Since Bjarke Ingels graduated from Old Hellerup High School near Copenhagen, he's obviously become a bit of an architectural sensation. But that doesn't mean Ingels is too cool for school, specifically his former high school. In 2013, the architect created an undulating recreation center for the school's central courtyard that has a ribbed, almost cathedral-like wood ceiling. At the courtyard-level, the structure forms a a man-made hill where students can hang out between classes. And that was just the start of it.
As soon as that project was completed, BIG got to work on a two-story addition for the school which just wrapped construction. The new arts building provides a connection between the snazzy recreation center and the school's soccer—er, "football"—fields. BIG said the new space is intended to mesh with its first project, but not copy it. So where the rec center is primarily concrete with some wood finishes, the new building has wooden walls and concrete floors and ceilings.
The building meets the street from underneath the existing fields, which it lifts up by two stories. The building's roof extends the fields, creating a so-called "green carpet for informal activity." The result looks quite similar to Kiss + Cathcart's Bushwick Inlet Park pavilion in Brooklyn.
BIG also proposed a similar trick in its Smithsonian master plan.
“My high-school, formerly introverted and dispersed, has become open and integrated through two focused interventions. Even though each phase is autonomous and complete – their introduction in to the mix has completely reconfigured the sum of the parts," said Ingels in a statement. "Like a catalyst or an enzyme–once inserted–all the surrounding substance transforms into something completely new.”
Since this is the Bjarke Ingels Group, the announcement of the building's completion of course comes with a flashy video (up above). So you can watch as "'free-runner" Bjarke Hellden backflips through the school.
You may remember that at last year's AIA conference in Chicago, YKK AP released a video titled Do The Architect as part of their "I am an Architect" series. Now, with the AIA conference going on in Atlanta, YKK AP has released the next installment. While last year's video was all a mashup of architects dancing, the new video is about how some people just know they are meant to be architects when they grow up.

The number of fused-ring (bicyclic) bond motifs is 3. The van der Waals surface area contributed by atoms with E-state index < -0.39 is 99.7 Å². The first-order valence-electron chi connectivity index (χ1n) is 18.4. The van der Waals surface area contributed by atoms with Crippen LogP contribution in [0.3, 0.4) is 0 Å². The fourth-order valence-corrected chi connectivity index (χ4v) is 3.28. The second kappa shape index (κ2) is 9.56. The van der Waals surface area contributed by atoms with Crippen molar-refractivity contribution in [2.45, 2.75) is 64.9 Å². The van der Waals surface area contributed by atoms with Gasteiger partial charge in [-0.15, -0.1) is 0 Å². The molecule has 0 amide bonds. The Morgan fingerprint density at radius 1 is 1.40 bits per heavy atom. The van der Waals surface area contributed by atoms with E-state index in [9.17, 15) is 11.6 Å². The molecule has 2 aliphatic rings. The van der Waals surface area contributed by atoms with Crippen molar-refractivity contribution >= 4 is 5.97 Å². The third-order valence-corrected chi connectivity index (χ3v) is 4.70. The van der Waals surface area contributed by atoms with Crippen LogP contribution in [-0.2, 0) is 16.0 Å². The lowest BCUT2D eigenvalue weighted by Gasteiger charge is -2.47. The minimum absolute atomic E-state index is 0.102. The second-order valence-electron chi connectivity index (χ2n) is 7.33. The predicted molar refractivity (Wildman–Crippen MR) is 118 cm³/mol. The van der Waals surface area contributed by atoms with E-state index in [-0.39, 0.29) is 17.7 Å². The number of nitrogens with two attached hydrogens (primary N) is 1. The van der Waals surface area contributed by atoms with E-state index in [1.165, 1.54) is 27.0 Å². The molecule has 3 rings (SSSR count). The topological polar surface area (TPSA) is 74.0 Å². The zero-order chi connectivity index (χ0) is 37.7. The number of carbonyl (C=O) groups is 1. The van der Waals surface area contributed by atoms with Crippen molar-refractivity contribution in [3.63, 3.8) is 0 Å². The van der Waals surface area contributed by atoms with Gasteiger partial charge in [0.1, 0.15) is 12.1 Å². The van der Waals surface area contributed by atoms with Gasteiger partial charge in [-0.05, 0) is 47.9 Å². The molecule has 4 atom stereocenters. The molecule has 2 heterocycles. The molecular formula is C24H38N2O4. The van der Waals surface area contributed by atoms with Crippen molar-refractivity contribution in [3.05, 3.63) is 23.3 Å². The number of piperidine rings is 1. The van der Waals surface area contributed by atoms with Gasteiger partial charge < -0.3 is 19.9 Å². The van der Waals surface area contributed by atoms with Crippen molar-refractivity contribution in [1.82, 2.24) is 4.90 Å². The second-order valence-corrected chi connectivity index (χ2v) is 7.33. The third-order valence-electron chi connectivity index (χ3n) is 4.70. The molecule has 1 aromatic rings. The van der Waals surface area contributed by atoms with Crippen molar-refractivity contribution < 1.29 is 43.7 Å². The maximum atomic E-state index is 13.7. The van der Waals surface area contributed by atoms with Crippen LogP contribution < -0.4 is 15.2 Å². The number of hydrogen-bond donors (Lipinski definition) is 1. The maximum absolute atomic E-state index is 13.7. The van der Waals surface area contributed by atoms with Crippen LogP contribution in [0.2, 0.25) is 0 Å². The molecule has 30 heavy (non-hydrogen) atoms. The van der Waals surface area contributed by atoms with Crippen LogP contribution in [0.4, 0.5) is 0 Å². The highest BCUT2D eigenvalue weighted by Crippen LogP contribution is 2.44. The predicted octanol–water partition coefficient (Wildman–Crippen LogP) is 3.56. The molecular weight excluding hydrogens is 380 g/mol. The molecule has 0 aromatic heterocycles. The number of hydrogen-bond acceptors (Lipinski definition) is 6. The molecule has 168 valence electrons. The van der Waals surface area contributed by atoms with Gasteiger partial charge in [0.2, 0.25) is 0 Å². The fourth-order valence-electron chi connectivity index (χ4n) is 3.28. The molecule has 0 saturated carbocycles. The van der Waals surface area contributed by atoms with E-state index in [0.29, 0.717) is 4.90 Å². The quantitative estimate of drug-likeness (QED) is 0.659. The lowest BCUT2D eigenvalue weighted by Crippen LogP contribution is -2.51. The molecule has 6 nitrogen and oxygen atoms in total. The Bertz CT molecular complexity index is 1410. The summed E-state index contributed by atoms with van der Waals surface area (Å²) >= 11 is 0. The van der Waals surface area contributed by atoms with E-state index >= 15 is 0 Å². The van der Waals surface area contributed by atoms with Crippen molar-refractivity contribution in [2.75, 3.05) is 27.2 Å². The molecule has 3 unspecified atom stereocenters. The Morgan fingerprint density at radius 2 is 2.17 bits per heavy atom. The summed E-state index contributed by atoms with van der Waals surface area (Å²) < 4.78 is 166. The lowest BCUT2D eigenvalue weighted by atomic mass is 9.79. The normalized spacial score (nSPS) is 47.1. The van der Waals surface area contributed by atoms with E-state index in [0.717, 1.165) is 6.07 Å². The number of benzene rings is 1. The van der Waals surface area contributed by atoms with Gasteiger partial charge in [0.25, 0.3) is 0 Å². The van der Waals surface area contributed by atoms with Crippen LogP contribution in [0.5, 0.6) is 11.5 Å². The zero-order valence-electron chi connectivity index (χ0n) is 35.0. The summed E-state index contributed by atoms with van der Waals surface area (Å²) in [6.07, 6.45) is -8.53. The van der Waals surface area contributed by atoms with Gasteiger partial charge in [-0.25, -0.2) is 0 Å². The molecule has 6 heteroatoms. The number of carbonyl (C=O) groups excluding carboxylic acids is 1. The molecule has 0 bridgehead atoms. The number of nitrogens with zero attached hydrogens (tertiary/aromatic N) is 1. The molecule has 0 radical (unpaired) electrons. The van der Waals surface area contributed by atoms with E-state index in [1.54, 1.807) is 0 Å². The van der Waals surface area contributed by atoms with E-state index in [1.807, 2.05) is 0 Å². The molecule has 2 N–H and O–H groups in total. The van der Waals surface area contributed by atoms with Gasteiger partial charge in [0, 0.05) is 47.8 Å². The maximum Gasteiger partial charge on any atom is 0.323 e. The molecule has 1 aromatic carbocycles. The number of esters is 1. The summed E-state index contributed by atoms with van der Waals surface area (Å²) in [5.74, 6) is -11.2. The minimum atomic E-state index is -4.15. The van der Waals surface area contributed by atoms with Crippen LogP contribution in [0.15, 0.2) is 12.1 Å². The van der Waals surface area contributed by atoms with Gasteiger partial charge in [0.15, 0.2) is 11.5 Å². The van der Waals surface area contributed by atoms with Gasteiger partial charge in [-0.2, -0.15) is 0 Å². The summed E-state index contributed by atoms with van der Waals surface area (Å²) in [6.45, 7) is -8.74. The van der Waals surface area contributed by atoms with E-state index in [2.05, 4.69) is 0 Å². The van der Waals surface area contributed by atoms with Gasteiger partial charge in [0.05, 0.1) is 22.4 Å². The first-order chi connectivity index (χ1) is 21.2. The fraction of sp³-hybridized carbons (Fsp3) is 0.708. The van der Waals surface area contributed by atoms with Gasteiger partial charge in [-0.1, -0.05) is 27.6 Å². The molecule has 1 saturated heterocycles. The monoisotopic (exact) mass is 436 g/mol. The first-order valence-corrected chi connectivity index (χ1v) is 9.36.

Earlier this year, AN kicked off its video series with a tour of Philly's Reading Viaduct, an abandoned elevated rail line that advocates hope to transform into a linear park. The project has been talked about for years, but the pace has really picked up over the last few months.
When we visited the site, president of the nonprofit Friends of the Rail Park, Leah Murphy, and the park's designer, Bryan Hanes, said they hoped to break ground on the first phase of the project—the spur—this year. Now, it looks like that is going to happen—possibly as soon as this summer.
In March, the Knight and William Penn foundations announced they would provide $11 million for five shovel-ready park projects around the city, including $1 million for the Reading Viaduct.
Since then, the chances of the project getting underway have solidified even further. PlanPhilly recently reported that Councilman Mark Squilla introduced legislation that would allow the city to purchase the 0.8-acre spur from Philly's transit agency, SEPTA, which currently owns the site. If SEPTA votes to hand over the property, the project will pass a major logistical hurdle.
As for funding, Friends of the Rail Park told PlanPhilly that the group has already raised about 65 percent of the $9 million required for the spur. It is also pursuing a $3.5 million grant from Pennsylvania's Redevelopment Assistance Capital Program.
For more on the history of the Reading Viaduct, and its possible future as an elevated park, check out our video below.
While abandoned storefronts normally signal dereliction, Brooklyn-based design studio Urban Matter Inc. is using them to recreate the '80s arcade experience prior to personal gaming consoles—at least on the pilot test level. The Play Array pop-up storefront activation is a larger-than-life virtual pong game made of a 6-by-8-pixel grid.